Monday, 4 September 2006

Grace to Derrida

I have just discovered that, for Derrida, not everything is a text. In a long interview published in Derrida and Religion(or here), Derrida is recorded as saying: "On or about 'grace given by God', deconstruction, as such, has nothing to say or to do. If it's given, let's say, to someone in a way that is absolutely improbable, that is, exceeding any proof, in a unique experience, then deconstruction has no lever on this...In relation to this experience of faith, deconstruction is totally, totally useless and disarmed." (p.39).
If I understand this properly, he is saying that you can't argue with personal experience. And if that experience is one of God's grace, then it is not deconstructable. What are we to make of this claim? Is Derrida saying that the revelation of God might be direct, unmediated by discourse, and all of the problems that follow? If so, does his claim fit better with sacramental or pentecostal Christianity than it does with evangelicalism?

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6 comments:

Anonymous said...

I think it is more about allowing for the possibility of the absolute. Deconstruction implies meaning which has been constructed in the first place, which is the central point of semiotics etc: signified and signifier and all that. Isn't this merely a recognition that the concept of revelation by grace implies meaning which is recieved, not constructed. The action of the Spirit that creates faith in a person who hears and believes the christian message is inherently a personal experience I would think, and hopefully at least the odd evangelical has made that wild step into experiental faith...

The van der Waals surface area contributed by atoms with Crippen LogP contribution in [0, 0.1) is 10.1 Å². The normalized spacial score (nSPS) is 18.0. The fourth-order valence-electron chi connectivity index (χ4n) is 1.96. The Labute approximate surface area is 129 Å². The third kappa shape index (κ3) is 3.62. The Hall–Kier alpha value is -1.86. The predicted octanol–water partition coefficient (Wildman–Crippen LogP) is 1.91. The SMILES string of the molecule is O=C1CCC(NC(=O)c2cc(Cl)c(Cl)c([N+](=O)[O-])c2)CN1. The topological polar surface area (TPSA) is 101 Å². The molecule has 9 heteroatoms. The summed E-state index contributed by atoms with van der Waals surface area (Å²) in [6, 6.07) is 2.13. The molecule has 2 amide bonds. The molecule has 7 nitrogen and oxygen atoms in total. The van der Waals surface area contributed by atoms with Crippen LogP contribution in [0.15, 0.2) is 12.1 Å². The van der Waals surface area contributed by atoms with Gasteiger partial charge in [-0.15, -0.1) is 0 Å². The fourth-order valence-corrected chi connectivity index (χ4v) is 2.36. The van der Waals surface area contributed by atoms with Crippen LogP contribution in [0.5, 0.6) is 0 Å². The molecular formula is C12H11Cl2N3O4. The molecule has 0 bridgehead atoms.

(p knight)

simon a said...

.. or is D. saying that the communication is unknowable to the observer and so cannot be the subject of deconstruction. D.'s view is unpacked by the communication that is, ` ...in a way that is absolutely improbable, that is, exceeding any proof, in a unique experience,' .. sounds to me like he is laying on the difficulty in anyone else knowing what the content, method and aim of the transmission is (except to the individual concerned). It is so ephemeral that it glances off the edge of deconstruction's bat. ?

Greg Clarke said...

Thanks for the comments. Yes, I think Derrida's point limits the connection between deconstruction and any particular worldview. I find this very helpful, since critics of D often suggest that his philosophy leads to nihilism. From the quote I gave, it is obvious that he leaves room for spiritual activity, even if he has nothing to say about it.

Drew said...

even if he has nothing to say about it

This is in fact, something he insists on, is it not?

michael jensen said...

BTW:

outstanding edition of teh CASE magazine!

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